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Difference between a List and ArrayList Reference Variable in Java

Someone who is just starting with Java programming language often has doubt about how we are storing an ArrayList object in List variable, what is the difference between List and ArrayList? Or why not just save the ArrayList object in ArrayList variable just like we do for String, int, and other data types. Well, the main difference between List and ArrayList is that List is an interface while ArrayList is a class. Most importantly, it implements the List interface, which also means that ArrayList is a subtype of List interface. In Java or any object-oriented language, the supertype of a variable can store an object of subtype.

This is known as Polymorphism because any virtual method will be executed from subclass only, even though they were called from the supertype. This is the beginning, now let's see those two questions as well.

Anyway, If you are not familiar with Inheritance and other object-oriented programming concepts in Java, I suggest you to first go through a comprehensive course like The Complete Java Masterclass, which is the most up-to-date online course to learn Java. Always updated for the latest Java version like Java 12.

Why store ArrayList object on the List variable?

You might have seen something like this:

List<Movie> listOfMovies = new ArrayList<Movie>()

Here we are using a List as a type of variable to store an object of ArrayList class, created using the new() operator. This is known as programming for the interfaces. In fact, everywhere you need to declare a reference variable, you should always use the supertype, like Map for passing HashMap, Set for giving HashSet, and List for passing ArrayList, LinkedList, or Vector.

You should use interface as type on the return type of method, type of arguments, etc. as shown below? Now the big question comes, Why should you do that?

The answer is to take advantage of Polymorphism. If you use interface than in the future if the new implementation is shipped, then you are not required to change your program.

For example, an application written using List will work as expected whether you pass a LinkedList, Vector, or ArrayList because they all implement List interface, they obey the contract exposed by the List interface.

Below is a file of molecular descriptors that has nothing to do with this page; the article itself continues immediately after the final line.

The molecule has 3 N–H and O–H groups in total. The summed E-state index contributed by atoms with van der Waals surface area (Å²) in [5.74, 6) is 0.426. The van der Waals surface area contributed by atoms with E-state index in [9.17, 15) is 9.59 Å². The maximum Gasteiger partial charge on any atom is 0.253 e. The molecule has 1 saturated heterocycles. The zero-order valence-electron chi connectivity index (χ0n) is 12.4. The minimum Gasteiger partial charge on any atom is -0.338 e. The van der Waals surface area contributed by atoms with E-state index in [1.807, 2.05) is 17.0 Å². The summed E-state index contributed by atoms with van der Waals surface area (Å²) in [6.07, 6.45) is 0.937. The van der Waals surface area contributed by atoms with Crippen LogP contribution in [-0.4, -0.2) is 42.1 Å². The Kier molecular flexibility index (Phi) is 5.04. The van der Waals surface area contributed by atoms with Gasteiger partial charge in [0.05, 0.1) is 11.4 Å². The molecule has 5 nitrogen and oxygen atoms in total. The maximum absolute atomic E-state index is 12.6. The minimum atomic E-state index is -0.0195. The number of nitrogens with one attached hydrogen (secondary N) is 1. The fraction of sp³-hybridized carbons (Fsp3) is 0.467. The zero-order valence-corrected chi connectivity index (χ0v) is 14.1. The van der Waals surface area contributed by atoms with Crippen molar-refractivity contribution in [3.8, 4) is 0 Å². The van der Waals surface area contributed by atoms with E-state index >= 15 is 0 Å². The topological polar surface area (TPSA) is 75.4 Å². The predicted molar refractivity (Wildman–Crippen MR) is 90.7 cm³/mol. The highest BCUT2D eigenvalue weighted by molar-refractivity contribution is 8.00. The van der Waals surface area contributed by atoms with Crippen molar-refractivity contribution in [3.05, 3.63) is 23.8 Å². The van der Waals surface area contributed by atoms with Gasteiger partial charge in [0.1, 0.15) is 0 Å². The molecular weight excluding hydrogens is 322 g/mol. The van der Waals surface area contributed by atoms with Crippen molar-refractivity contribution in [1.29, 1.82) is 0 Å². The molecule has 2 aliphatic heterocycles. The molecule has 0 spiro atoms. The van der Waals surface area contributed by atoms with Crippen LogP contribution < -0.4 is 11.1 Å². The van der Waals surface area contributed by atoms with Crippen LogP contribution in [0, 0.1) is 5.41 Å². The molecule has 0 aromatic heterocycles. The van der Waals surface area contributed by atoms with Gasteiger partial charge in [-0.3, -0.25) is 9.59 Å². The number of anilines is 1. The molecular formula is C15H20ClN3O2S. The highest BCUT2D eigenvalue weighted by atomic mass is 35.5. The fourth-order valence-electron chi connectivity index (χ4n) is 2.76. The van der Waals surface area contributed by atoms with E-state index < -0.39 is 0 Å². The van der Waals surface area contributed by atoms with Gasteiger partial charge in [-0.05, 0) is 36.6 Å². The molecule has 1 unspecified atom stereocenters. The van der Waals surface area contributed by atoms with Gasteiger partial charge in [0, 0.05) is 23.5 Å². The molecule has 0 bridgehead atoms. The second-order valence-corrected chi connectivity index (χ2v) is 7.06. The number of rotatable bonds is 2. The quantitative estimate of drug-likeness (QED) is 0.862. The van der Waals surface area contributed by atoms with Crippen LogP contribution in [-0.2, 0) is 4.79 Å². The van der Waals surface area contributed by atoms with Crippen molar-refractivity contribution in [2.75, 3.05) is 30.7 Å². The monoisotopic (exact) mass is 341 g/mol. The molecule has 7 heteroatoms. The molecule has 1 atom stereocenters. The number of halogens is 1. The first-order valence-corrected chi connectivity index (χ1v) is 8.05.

The only difference comes in performance, which is actually one of the drivers for change. In short, if you program using an interface, tomorrow if a better implementation of your interface is available then you can switch to that without making any further change on the client-side (part of the program which uses that interface). You can further see the Pyramid of Refactoring (Java) - Clean Code into Chain course on Udemy to learn about writing clean code in Java.

Similarly, you should use interface type on method arguments:

public void sort(List<? extends Comparable> input){
       // logic to sort the list  

and use interface type on the return type of methods:

public List<Employee> getEmployees(int departmentId){
       // logic to return employees for a given department

If you store ArrayList's object into a reference type of ArrayList, as shown below, then your code will not work if you pass a LinkedList, because ArrayList IS NOT a LinkedList.

public List<Movies> getMovies(LinkedList<String> actors){
       // this code will not work if you pass ArrayList

but following code will work, even if you pass ArrayList, Vector, CopyOnWriteArrayList or LinkedList, because it expects a List, which is an interface:

public List<Movies> getMovies(List<String> actors){
       // this code will work if you pass ArrayList, Vector etc

Your program is pretty much hardcoded, it lacks the flexibility offered by Polymorphism and Inheritance. This answer is also applicable to questions like the difference between Map and HashMap or Set and HashSet because ultimately they are the same question, the difference between an interface and their implementation.

You must also follow SOLID Design Principles to write a better program in object-oriented programming languages like Java or C++.

Source: Java67

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